Westpac is tightening borrowing capacity for self-employed customers and people living in areas that are dependent on tourism, a move aimed at reducing risks sparked by the coronavirus pandemic.
The country’s second-biggest bank on Monday said self-employed borrowers taking out new loans would be allowed a maximum loan-to-valuation (LVR) ratio of 80 per cent, or 85 per cent for some medical workers including doctors, dentists, vets, pharmacists and optometrists.
Previously the bank had allowed owner-occupiers who are self-employed to borrow up to 95 per cent of a property’s value, or 90 per cent for property investors.
The banking giant will also introduce an LVR cap of 70 per cent for new loans in postcodes in tourism-heavy areas, mainly in Queensland. “With recent changes to Australia’s economic outlook due to COVID-19, we are making some temporary adjustments to our home lending criteria,” a bank spokeswoman said.
“These updates will help reduce risk for home loan applicants in some affected industries and areas, through measures such as lowering the maximum loan to value ratio.”
The bank, which in its recent profit results made provisions for bad loans based on a 15 per cent fall in house prices, said the changes would be temporary. The effect of the changes will be to require borrowers to stump up a bigger deposit to borrow the same amount, although in the current conditions home buyers may be less keen to take on the maximum amount offered by banks.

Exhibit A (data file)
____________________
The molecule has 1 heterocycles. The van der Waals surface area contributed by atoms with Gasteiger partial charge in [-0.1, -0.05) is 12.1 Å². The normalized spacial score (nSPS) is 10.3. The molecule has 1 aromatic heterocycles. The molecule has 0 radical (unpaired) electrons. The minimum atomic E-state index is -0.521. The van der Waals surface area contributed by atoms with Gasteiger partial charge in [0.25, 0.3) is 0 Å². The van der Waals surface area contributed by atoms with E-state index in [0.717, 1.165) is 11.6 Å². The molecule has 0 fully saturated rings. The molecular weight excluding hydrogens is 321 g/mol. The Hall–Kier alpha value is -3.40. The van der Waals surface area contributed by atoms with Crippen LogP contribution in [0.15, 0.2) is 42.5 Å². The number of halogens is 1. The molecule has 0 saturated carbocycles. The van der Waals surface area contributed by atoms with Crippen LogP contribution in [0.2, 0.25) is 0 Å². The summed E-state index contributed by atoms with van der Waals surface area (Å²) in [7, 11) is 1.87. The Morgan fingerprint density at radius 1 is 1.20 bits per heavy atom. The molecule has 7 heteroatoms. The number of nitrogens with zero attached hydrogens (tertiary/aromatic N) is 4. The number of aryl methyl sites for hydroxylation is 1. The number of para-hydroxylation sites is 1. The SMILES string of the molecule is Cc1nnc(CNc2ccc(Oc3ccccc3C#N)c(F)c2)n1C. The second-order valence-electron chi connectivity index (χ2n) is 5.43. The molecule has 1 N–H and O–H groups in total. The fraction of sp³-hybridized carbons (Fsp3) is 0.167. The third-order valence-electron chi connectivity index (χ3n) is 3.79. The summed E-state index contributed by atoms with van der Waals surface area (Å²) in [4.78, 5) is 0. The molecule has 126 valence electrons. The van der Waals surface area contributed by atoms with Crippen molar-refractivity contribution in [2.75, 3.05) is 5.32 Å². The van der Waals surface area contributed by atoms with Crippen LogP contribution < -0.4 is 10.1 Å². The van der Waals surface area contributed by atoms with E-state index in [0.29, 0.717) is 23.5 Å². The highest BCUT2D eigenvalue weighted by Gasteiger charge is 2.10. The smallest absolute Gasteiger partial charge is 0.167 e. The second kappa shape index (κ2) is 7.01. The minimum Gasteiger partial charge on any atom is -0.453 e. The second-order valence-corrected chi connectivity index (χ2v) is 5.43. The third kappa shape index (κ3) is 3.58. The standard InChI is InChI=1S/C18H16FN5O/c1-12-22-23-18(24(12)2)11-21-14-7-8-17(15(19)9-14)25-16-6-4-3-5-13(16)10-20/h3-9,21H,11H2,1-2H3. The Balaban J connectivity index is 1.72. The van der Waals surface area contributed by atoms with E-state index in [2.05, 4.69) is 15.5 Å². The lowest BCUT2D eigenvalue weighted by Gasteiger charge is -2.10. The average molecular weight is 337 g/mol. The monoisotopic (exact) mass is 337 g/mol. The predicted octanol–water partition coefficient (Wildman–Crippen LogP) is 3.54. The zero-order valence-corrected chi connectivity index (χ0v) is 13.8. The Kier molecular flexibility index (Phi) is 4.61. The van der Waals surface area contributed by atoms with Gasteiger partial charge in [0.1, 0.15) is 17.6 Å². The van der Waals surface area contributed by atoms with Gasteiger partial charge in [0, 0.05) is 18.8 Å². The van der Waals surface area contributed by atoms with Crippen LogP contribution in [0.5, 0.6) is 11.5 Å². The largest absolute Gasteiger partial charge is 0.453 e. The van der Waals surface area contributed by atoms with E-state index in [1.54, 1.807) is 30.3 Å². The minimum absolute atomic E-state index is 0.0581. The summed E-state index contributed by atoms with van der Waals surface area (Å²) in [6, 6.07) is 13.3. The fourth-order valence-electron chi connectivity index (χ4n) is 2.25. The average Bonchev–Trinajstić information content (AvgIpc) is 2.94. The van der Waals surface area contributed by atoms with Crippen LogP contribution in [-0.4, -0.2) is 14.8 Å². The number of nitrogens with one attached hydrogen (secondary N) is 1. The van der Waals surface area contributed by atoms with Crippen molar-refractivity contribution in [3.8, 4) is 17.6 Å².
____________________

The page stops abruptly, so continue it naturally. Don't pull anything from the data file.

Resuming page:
In a sign of tighter mortgage credit from smaller banks, Bank of Queensland also said it would require more detailed information about home loan applicants’ income from bonuses, commissions or investments when assessing loans. A note to brokers from BOQ said the changes would be temporary and were a response to the uncertainty created by the pandemic.
ME Bank also told mortgage brokers it would temporarily introduce changes that result in the lender assuming certain types of income, including bonuses, commissions and penalty payments, are treated more conservatively in applications for credit.
This story originally appeared in the Sydney Morning Herald. Read the original story here.
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